Ger­man magazine ‘stands by’ story about Ron­aldo rape al­le­ga­tion

Tehran Times - - WORLD SPORTS -

The Ger­man magazine that re­ported a rape al­le­ga­tion made against foot­baller Cris­tiano Ron­aldo says it has “no rea­son” to doubt the au­then­tic­ity of key doc­u­ments used in its story.

Ron­aldo, 33, de­nies as­sault­ing Kathryn May­orga at a Las Ve­gas ho­tel in 2009.

Lawyers rep­re­sent­ing the Ju­ven­tus player said on Wed­nes­day that doc­u­ments had been “com­pletely fab­ri­cated”.

But Der Spiegel said: “We have hun­dreds of doc­u­ments from dif­fer­ent sources that sub­stan­ti­ate our re­port­ing.”

It added in a state­ment: “We stand by our re­port­ing. We have no rea­son to be­lieve that those doc­u­ments are not au­then­tic.

“Fur­ther­more, as al­ways and be­fore pub­lish­ing ev­ery sin­gle ar­ti­cle in Der Spiegel, we have metic­u­lously factchecked our in­for­ma­tion and had it legally re­viewed.

“The state­ment that was is­sued by [Ron­aldo’s lawyer] Peter Chris­tiansen on be­half of Cris­tiano Ron­aldo presents the usual path that Mr Ron­aldo and his lawyers have taken in the past when un­suc­cess­fully fight­ing our in­ves­tiga­tive work.”

The magazine’s story cen­tres on a ques­tion­naire, which it says came from Ron­aldo’s lawyers, in which the Por­tu­gal in­ter­na­tional ad­mits May­orga, 34, said “no” and “stop” dur­ing the al­leged at­tack.

In a state­ment re­leased on Wed­nes­day, Chris­tiansen said the doc­u­ments were “pure in­ven­tions” and the re­sult of a 2015 cy­ber at­tack, dur­ing which “elec­tronic data was stolen” from “dozens of en­ti­ties (in­clud­ing law firms) in dif­fer­ent parts of Europe”.

He added: “This hacker tried to sell such in­for­ma­tion, and a me­dia out­let ir­re­spon­si­bly ended up pub­lish­ing some of the stolen doc­u­ments, sig­nif­i­cant parts of which were al­tered and/or com­pletely fab­ri­cated.”

Der Spiegel re­sponded by say­ing: “In our ar­ti­cle, we quote two ver­sions of a doc­u­ment with state­ments by Mr Ron­aldo.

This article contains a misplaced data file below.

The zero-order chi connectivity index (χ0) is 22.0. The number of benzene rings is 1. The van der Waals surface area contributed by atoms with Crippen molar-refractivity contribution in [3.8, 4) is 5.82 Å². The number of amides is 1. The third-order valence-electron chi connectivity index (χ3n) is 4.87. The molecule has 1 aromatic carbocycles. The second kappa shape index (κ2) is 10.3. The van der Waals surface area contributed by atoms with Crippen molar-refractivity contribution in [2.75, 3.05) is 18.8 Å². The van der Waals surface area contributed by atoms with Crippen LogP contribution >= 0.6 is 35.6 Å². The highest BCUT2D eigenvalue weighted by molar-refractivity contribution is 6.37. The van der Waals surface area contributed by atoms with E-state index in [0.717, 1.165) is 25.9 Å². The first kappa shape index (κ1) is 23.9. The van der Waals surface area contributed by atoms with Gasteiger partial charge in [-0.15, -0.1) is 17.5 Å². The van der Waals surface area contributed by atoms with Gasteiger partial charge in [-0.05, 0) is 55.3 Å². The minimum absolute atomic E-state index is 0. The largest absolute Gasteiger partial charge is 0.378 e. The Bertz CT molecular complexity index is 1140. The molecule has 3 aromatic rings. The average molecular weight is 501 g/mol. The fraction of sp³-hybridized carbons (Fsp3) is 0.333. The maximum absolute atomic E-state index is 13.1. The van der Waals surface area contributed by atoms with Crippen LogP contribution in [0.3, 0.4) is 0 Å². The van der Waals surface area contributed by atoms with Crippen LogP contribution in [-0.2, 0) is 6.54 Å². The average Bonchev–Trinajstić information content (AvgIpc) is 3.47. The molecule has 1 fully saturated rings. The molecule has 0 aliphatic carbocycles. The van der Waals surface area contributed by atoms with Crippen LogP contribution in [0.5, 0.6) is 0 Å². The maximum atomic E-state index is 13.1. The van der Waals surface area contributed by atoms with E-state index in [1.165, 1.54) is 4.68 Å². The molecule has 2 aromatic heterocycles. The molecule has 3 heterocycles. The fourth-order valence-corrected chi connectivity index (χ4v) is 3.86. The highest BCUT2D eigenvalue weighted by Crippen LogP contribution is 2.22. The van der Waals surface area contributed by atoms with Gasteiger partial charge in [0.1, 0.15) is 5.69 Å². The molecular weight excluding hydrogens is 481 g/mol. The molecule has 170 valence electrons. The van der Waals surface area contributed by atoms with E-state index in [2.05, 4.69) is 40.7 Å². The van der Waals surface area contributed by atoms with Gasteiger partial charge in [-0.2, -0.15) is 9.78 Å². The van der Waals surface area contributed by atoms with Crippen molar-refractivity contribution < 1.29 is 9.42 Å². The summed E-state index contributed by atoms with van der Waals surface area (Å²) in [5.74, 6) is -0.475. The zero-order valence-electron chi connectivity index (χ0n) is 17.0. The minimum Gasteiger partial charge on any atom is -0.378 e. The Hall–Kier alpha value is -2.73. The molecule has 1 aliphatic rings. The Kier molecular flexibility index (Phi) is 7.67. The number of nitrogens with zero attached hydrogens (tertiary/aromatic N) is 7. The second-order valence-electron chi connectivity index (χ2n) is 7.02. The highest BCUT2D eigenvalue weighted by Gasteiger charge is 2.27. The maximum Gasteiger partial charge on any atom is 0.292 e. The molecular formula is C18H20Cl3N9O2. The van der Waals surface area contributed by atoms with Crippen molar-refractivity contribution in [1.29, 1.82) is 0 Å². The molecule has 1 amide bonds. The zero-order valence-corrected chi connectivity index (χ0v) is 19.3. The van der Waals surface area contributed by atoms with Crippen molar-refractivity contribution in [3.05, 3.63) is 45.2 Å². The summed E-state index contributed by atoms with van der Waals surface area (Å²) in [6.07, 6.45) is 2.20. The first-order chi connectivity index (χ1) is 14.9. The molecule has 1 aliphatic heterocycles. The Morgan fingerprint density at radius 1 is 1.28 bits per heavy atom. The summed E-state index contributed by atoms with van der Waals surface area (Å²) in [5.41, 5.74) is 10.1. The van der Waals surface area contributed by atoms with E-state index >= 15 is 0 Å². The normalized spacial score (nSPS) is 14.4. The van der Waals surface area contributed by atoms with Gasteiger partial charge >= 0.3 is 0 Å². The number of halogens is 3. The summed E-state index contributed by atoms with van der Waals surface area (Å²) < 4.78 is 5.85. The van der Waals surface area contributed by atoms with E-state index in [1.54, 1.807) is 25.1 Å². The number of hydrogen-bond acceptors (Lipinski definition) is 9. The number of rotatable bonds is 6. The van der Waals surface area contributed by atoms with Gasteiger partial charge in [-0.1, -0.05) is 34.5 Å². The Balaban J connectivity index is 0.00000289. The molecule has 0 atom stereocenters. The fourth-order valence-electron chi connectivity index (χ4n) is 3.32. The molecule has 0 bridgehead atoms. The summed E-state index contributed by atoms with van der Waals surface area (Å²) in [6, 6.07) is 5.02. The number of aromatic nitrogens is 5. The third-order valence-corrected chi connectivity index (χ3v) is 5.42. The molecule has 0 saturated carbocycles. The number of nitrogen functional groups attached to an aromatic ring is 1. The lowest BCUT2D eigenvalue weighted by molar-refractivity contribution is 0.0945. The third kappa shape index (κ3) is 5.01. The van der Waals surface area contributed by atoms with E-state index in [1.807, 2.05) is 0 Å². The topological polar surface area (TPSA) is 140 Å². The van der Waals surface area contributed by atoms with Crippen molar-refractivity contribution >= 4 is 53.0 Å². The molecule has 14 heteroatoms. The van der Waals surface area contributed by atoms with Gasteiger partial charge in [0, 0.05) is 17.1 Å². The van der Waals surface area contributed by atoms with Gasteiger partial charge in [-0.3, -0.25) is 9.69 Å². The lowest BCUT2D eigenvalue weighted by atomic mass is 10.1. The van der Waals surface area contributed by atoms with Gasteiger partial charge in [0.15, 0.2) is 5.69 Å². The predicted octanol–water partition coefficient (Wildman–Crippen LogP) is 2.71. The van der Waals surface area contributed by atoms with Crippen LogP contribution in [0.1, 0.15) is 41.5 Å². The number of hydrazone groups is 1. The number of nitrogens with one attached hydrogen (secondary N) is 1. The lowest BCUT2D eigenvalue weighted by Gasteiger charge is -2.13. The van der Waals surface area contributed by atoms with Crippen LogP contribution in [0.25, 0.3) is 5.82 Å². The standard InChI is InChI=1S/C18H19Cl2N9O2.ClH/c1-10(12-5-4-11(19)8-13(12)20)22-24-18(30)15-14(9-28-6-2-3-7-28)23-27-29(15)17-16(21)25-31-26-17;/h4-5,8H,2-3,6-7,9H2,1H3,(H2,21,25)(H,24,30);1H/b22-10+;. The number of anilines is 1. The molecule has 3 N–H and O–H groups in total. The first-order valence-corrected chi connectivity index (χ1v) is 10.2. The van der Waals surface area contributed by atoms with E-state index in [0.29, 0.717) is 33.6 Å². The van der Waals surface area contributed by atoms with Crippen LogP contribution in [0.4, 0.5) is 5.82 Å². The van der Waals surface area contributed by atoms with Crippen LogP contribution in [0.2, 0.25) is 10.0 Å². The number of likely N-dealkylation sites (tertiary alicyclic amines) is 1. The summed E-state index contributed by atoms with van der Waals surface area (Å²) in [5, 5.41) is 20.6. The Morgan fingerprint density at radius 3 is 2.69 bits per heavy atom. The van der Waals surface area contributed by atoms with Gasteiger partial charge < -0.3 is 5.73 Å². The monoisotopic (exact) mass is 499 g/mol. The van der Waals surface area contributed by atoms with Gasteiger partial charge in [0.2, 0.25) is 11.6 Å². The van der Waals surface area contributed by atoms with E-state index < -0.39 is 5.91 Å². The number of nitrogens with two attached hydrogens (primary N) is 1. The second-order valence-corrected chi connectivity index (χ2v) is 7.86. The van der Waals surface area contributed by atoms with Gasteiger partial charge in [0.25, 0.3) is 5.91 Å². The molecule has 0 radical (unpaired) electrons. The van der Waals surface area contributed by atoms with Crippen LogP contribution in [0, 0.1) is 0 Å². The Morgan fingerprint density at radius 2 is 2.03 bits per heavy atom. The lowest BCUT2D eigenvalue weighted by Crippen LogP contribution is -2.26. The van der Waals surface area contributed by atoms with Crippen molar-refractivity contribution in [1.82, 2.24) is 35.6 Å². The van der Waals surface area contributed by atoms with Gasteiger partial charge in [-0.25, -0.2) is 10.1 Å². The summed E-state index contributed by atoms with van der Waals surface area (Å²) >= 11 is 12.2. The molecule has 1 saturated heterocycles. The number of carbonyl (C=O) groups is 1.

“It’s a ques­tion­naire that comes from his lawyers and de­scribes the course of the night, in which the al­leged rape oc­curred. The first ver­sion of this ques­tion­naire, in which Ron­aldo is quoted as say­ing that Ms May­orga said ‘no’ and ‘stop’, is con­sis­tent with many de­tails of Ms May­orga’s de­scrip­tion of the in­ci­dent.

“Both also state that he apol­o­gised to her af­ter­wards. In a later ver­sion of this ques­tion­naire, Mr Ron­aldo de­nies the ac­cu­sa­tion of rape and de­nies apol­o­gis­ing to Ms May­orga.”

Chris­tiansen said his client’s po­si­tion con­tin­ues to be that “what hap­pened in 2009 in Las Ve­gas was com­pletely con­sen­sual”.

’Ad­mit­tance of pay­ment’

Der Spiegel also believes Ron­aldo’s rep­re­sen­ta­tives have changed their nar­ra­tive re­gard­ing the al­leged pay­ment that was made to May­orga by Ron­aldo’s lawyers in 2010.

May­orga, who the magazine says filed a re­port with Las Ve­gas po­lice shortly af­ter the al­leged in­ci­dent, re­port­edly reached an out-of-court set­tle­ment with Ron­aldo in­volv­ing a $375,000 (£288,000) pay­ment for agree­ing never to go pub­lic with the al­le­ga­tions.

Chris­tiansen says Ron­aldo does not deny he en­tered into an agree­ment, but “the rea­sons that led him to do so are at least to be dis­torted”. He added: “This agree­ment is by no means a con­fes­sion of guilt.”

Der Spiegel said: “When we pub­lished an ar­ti­cle about the set­tle­ment agree­ment be­tween Ms May­orga and Mr Ron­aldo in 2017, his ad­vi­sors called it ‘noth­ing but a piece of jour­nal­is­tic fic­tion’.

“Now, Mr Ron­aldo ad­mits that he agreed to that set­tle­ment.”

The magazine’s state­ment added: “Be­fore pub­lish­ing our story about the rape ac­cu­sa­tions, we gave Mr Ron­aldo and his lawyers the op­por­tu­nity to re­spond to the al­le­ga­tions.

“They could have dis­puted the facts that we pre­sented to them. They did not do that. In no way did they claim that parts of our in­for­ma­tion were ‘pure in­ven­tions’. One of his lawyers threat­ened to sue us for pub­lish­ing be­cause he said that we in­fringed Mr Ron­aldo’s per­sonal rights. So far, we have not re­ceived any­thing in this re­gard.

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